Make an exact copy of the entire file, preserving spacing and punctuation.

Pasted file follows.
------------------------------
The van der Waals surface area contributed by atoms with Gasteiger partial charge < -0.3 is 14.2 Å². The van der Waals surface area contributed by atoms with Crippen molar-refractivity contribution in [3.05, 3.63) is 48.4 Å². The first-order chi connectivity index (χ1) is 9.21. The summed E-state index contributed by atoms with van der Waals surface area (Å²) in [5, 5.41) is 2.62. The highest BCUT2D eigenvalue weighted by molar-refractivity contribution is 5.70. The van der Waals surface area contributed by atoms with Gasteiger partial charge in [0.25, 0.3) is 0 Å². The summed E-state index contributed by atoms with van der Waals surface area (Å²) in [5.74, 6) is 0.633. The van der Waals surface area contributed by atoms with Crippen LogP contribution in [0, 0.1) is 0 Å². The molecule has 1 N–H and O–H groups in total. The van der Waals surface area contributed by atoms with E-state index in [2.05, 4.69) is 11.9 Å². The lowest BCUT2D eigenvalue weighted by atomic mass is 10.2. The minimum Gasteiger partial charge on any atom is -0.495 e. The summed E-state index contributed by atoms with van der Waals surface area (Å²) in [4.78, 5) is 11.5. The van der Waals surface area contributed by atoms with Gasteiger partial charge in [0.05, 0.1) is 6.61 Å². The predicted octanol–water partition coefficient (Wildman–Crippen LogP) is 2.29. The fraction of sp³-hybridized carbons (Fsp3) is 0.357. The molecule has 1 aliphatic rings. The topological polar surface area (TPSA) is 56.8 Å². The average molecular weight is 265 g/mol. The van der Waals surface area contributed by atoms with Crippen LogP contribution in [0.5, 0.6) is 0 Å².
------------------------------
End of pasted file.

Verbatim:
The van der Waals surface area contributed by atoms with Gasteiger partial charge < -0.3 is 14.2 Å². The van der Waals surface area contributed by atoms with Crippen molar-refractivity contribution in [3.05, 3.63) is 48.4 Å². The first-order chi connectivity index (χ1) is 9.21. The summed E-state index contributed by atoms with van der Waals surface area (Å²) in [5, 5.41) is 2.62. The highest BCUT2D eigenvalue weighted by molar-refractivity contribution is 5.70. The van der Waals surface area contributed by atoms with Gasteiger partial charge in [0.25, 0.3) is 0 Å². The summed E-state index contributed by atoms with van der Waals surface area (Å²) in [5.74, 6) is 0.633. The van der Waals surface area contributed by atoms with Crippen LogP contribution in [0, 0.1) is 0 Å². The molecule has 1 N–H and O–H groups in total. The van der Waals surface area contributed by atoms with E-state index in [2.05, 4.69) is 11.9 Å². The lowest BCUT2D eigenvalue weighted by atomic mass is 10.2. The minimum Gasteiger partial charge on any atom is -0.495 e. The summed E-state index contributed by atoms with van der Waals surface area (Å²) in [4.78, 5) is 11.5. The van der Waals surface area contributed by atoms with Gasteiger partial charge in [0.05, 0.1) is 6.61 Å². The predicted octanol–water partition coefficient (Wildman–Crippen LogP) is 2.29. The fraction of sp³-hybridized carbons (Fsp3) is 0.357. The molecule has 1 aliphatic rings. The topological polar surface area (TPSA) is 56.8 Å². The average molecular weight is 265 g/mol. The van der Waals surface area contributed by atoms with Crippen LogP contribution in [0.5, 0.6) is 0 Å².